Social media censorship is a red-hot topic now. Conservatives are outraged by a perceived bias against their content by the likes of Facebook and Twitter; liberals want to avoid hate speech and misinformation by adopting standards; and techies have all but resigned themselves to some level of government regulation.
Each of these groups have it wrong.
There is a simple fix: Require social media companies to adhere to first amendment standards. We don’t need a complex new body of law to govern social media’s treatment of speech. We already time-tested legal doctrines.
First a primer on the first amendment.
The operative language is simple enough: “Congress shall pass no law … abridging the freedom of speech.” Taken at face level, the language is a categorical bar: No speech shall or can be limited. But the courts take a more pragmatic view: fighting words, harassment, true threats, incitements to violence, obscenity, all these categories of speech can be prohibited. Learning the contours of these exceptions to protected speech is the work of lawyers and judges.
But notice who is limited – Congress. As interpreted today, Congress means any government, whether federal, state, county or municipal. No government can bar speech unless the speech falls within one of the prohibited categories. When government does limit speech, it must do so in a “content neutral” manner, not favoring one viewpoint over another.
Social media companies are not government entities. Therefore, they are not subject to first amendment limitations. Facebook and Twitter can be as woke as they wanna be. The Constitution doesn’t reach their editorial decisions.
But wait, you say, don’t these social media giants enjoy special government protections; aren’t they quasi-monopolies enjoying oversized roles in communication, much like electricity companies do the power on which we all rely?
Yes, and yes.
To foster low-cost sharing of ideas, Congress gave social media companies immunity from law suits for what they publish under Section 230 of the Communications Decency Act. The companies get to harvest data, sell the data, profit, and all the while enjoy what no other publisher does – actual impunity for the harm they may do in fostering dangerous speech. They do so while being, in effect, the only game in town for many people. (Twitter’s Jack Dorsey looked like a complete ass when he testified about the choices folks had in choosing social media companies. Really, Jack? You believe Twitter is on par with, well, what exactly?)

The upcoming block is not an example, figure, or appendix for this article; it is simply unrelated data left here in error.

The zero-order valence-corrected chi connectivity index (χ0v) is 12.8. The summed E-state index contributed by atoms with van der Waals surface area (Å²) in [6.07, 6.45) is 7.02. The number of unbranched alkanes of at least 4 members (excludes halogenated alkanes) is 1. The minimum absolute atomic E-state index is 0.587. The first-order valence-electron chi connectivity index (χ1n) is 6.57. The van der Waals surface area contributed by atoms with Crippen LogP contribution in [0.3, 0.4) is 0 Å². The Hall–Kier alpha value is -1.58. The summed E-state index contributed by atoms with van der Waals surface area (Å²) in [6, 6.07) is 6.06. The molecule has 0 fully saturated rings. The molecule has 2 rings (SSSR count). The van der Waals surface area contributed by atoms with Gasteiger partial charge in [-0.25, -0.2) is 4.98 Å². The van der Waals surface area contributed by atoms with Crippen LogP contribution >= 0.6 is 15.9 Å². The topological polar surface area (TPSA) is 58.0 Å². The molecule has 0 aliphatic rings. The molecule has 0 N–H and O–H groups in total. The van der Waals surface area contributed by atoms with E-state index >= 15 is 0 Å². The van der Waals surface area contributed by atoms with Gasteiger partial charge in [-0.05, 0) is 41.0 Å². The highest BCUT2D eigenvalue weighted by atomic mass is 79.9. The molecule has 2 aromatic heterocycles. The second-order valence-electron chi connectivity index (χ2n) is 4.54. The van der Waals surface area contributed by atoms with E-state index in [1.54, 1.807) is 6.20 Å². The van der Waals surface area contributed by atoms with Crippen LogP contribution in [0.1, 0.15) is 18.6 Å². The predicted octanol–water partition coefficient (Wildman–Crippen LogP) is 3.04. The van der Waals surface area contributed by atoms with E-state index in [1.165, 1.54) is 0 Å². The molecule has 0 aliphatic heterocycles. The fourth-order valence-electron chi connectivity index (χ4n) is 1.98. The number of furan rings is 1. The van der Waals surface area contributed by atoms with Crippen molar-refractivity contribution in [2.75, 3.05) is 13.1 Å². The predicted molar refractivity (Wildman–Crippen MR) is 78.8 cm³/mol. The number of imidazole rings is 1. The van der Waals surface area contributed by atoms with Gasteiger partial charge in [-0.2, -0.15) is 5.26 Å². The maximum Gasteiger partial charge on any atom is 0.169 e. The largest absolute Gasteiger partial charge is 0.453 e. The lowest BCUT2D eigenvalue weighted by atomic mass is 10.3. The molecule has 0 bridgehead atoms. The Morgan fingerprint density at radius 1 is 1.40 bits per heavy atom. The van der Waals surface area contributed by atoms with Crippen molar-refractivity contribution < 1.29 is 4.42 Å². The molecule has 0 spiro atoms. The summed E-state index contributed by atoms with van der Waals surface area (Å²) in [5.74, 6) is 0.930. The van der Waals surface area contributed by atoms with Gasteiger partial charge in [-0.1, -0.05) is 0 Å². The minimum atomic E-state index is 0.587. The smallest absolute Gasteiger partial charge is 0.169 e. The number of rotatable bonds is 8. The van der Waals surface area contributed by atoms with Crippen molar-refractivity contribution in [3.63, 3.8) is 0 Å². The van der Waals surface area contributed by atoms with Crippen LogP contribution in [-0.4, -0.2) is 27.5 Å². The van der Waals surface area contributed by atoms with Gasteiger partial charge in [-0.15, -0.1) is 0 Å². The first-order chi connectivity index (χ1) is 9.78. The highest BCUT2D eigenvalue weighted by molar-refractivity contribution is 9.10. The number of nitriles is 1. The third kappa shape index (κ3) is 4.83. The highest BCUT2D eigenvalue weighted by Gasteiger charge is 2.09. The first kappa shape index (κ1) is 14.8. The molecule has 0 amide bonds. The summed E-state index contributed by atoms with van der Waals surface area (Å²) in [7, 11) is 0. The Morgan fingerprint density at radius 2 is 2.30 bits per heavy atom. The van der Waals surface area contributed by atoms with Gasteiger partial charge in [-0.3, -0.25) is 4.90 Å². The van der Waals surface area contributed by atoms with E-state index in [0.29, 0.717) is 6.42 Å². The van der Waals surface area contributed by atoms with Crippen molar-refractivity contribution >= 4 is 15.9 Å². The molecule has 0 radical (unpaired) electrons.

What to do about this is much debated now.
Roger McNamee, an early investor in Facebook and mentor to Mark Zuckerberg, is leading the charge for regulation of social media content. He wants standards enacted to prevent hate speech, disinformation and other forms of troublesome speech.
I admire McNamee. His book, Zucked: Waking Up To The Facebook Catastrophe, is the second best book on social media that I have read. (The best is Soshana Zuboff’s, The Age of Surveillance Capitalism. A close third is Jaron Lanier’s, Ten Arguments For Deleting Your Social Media Accounts Right Now. I recommend you read all of these.)
But McNamee is wrong.
We don’t want government regulations of speech, with speech codes and committees deciding what is and is not in conformity with government standards about polite or acceptable speech. Conservatives are right to fear woke overlords in Silicon Valley deleting content the wokesters find offensive. Any censorship regime raises questions about who censors the censors.
The current limitations on speech arising from first amendment jurisprudence are sufficient to govern private enterprises. All that is necessary is for Congress, or state legislatures, to pass a law requiring a social media company to adhere to first amendment standards if they seek to do business in a given jurisdiction.
It’s an easy fix, as a little-used Connecticut employment law statute illustrates.
Connecticut is an employment at will state. That means that employers can hire or fire a person for any reason at all, so long as that reason does not violate the law. Connecticut General States 31-51q makes in unlawful for a private, non-governmental, employer to fire a person because of the person’s speech. Put another way, the statute makes private employers behave like government employers, at least insofar as employee speech is concerned.
I am suggesting a similar fix for social media. Make Facebook and the other social media giants conform to first amendment standards. Folks who believe their speech was targeted, or treated adversely, because of their viewpoints could then bring an action in court. Yes, that would chip away at Section 230 immunity, but so what?
I noticed this week that some social media sites such as Parler are now growing exponentially. Parler promises not to engage in content-based censorship. I’ve signed on to see what that’s like, as have, apparently, thousands upon thousands of others. Maybe Parler will honor its promise to honor free speech; maybe it won’t.
But rather than creating yet another divisive silo on our political landscape, we should just require social media companies to live by the words and doctrines of the first amendment, and require social media companies to face consequences for what they choose to publish.
The last thing we need are private censors regulating the digital public square.